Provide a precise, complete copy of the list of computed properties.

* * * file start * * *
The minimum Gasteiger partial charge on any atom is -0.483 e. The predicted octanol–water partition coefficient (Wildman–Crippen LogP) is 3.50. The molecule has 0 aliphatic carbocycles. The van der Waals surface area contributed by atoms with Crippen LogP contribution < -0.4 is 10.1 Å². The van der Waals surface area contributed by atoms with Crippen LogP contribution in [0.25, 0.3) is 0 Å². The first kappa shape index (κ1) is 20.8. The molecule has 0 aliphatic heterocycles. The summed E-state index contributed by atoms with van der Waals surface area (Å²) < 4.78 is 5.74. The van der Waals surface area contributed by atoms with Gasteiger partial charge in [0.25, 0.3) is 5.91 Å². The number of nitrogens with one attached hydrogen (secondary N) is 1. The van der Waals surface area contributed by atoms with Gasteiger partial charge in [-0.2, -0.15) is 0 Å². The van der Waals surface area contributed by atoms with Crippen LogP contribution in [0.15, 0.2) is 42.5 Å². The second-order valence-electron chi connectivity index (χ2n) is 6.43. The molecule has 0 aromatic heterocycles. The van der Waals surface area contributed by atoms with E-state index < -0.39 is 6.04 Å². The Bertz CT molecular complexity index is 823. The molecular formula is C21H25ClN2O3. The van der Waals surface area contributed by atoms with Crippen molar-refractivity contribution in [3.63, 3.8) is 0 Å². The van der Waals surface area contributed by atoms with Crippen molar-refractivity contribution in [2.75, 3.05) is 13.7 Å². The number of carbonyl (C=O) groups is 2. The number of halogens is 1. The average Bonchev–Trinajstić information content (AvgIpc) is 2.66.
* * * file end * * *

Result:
The minimum Gasteiger partial charge on any atom is -0.483 e. The predicted octanol–water partition coefficient (Wildman–Crippen LogP) is 3.50. The molecule has 0 aliphatic carbocycles. The van der Waals surface area contributed by atoms with Crippen LogP contribution < -0.4 is 10.1 Å². The van der Waals surface area contributed by atoms with Crippen LogP contribution in [0.25, 0.3) is 0 Å². The first kappa shape index (κ1) is 20.8. The molecule has 0 aliphatic heterocycles. The summed E-state index contributed by atoms with van der Waals surface area (Å²) < 4.78 is 5.74. The van der Waals surface area contributed by atoms with Gasteiger partial charge in [0.25, 0.3) is 5.91 Å². The number of nitrogens with one attached hydrogen (secondary N) is 1. The van der Waals surface area contributed by atoms with Gasteiger partial charge in [-0.2, -0.15) is 0 Å². The van der Waals surface area contributed by atoms with Crippen LogP contribution in [0.15, 0.2) is 42.5 Å². The second-order valence-electron chi connectivity index (χ2n) is 6.43. The molecule has 0 aromatic heterocycles. The van der Waals surface area contributed by atoms with E-state index < -0.39 is 6.04 Å². The Bertz CT molecular complexity index is 823. The molecular formula is C21H25ClN2O3. The van der Waals surface area contributed by atoms with Crippen molar-refractivity contribution in [3.63, 3.8) is 0 Å². The van der Waals surface area contributed by atoms with Crippen molar-refractivity contribution in [2.75, 3.05) is 13.7 Å². The number of carbonyl (C=O) groups is 2. The number of halogens is 1. The average Bonchev–Trinajstić information content (AvgIpc) is 2.66.